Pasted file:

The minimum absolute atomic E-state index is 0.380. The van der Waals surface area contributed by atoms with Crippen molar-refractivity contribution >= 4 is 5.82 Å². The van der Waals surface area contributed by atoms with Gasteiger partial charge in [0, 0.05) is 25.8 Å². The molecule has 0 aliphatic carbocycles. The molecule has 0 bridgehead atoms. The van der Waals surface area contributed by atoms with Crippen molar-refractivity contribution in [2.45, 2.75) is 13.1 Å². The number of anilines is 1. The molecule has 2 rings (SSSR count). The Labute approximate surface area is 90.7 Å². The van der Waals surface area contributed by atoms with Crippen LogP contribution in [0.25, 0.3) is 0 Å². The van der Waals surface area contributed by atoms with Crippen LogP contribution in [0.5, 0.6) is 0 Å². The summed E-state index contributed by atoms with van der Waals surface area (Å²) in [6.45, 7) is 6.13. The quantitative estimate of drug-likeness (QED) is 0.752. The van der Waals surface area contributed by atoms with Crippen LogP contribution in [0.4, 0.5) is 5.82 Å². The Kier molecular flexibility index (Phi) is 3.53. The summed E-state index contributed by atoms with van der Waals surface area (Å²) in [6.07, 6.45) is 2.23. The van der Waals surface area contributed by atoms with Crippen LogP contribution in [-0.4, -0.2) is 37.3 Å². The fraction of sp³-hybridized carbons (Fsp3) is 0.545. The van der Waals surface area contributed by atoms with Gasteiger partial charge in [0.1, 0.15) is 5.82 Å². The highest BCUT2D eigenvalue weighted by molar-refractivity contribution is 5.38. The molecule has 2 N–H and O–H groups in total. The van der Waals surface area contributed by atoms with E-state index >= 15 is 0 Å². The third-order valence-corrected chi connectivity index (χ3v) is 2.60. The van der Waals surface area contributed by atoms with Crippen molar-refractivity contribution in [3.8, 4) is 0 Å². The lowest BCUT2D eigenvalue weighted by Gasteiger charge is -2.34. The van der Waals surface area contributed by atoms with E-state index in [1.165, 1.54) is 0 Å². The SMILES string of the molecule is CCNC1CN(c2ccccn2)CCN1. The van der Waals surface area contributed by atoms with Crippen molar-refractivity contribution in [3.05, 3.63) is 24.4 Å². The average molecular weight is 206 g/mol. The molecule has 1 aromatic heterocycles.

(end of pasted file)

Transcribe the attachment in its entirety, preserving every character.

The minimum absolute atomic E-state index is 0.380. The van der Waals surface area contributed by atoms with Crippen molar-refractivity contribution >= 4 is 5.82 Å². The van der Waals surface area contributed by atoms with Gasteiger partial charge in [0, 0.05) is 25.8 Å². The molecule has 0 aliphatic carbocycles. The molecule has 0 bridgehead atoms. The van der Waals surface area contributed by atoms with Crippen molar-refractivity contribution in [2.45, 2.75) is 13.1 Å². The number of anilines is 1. The molecule has 2 rings (SSSR count). The Labute approximate surface area is 90.7 Å². The van der Waals surface area contributed by atoms with Crippen LogP contribution in [0.25, 0.3) is 0 Å². The van der Waals surface area contributed by atoms with Crippen LogP contribution in [0.5, 0.6) is 0 Å². The summed E-state index contributed by atoms with van der Waals surface area (Å²) in [6.45, 7) is 6.13. The quantitative estimate of drug-likeness (QED) is 0.752. The van der Waals surface area contributed by atoms with Crippen LogP contribution in [0.4, 0.5) is 5.82 Å². The Kier molecular flexibility index (Phi) is 3.53. The summed E-state index contributed by atoms with van der Waals surface area (Å²) in [6.07, 6.45) is 2.23. The van der Waals surface area contributed by atoms with Crippen LogP contribution in [-0.4, -0.2) is 37.3 Å². The fraction of sp³-hybridized carbons (Fsp3) is 0.545. The van der Waals surface area contributed by atoms with Gasteiger partial charge in [0.1, 0.15) is 5.82 Å². The highest BCUT2D eigenvalue weighted by molar-refractivity contribution is 5.38. The molecule has 2 N–H and O–H groups in total. The van der Waals surface area contributed by atoms with E-state index >= 15 is 0 Å². The third-order valence-corrected chi connectivity index (χ3v) is 2.60. The van der Waals surface area contributed by atoms with Crippen molar-refractivity contribution in [3.8, 4) is 0 Å². The lowest BCUT2D eigenvalue weighted by Gasteiger charge is -2.34. The van der Waals surface area contributed by atoms with E-state index in [1.165, 1.54) is 0 Å². The SMILES string of the molecule is CCNC1CN(c2ccccn2)CCN1. The van der Waals surface area contributed by atoms with Crippen molar-refractivity contribution in [3.05, 3.63) is 24.4 Å². The average molecular weight is 206 g/mol. The molecule has 1 aromatic heterocycles.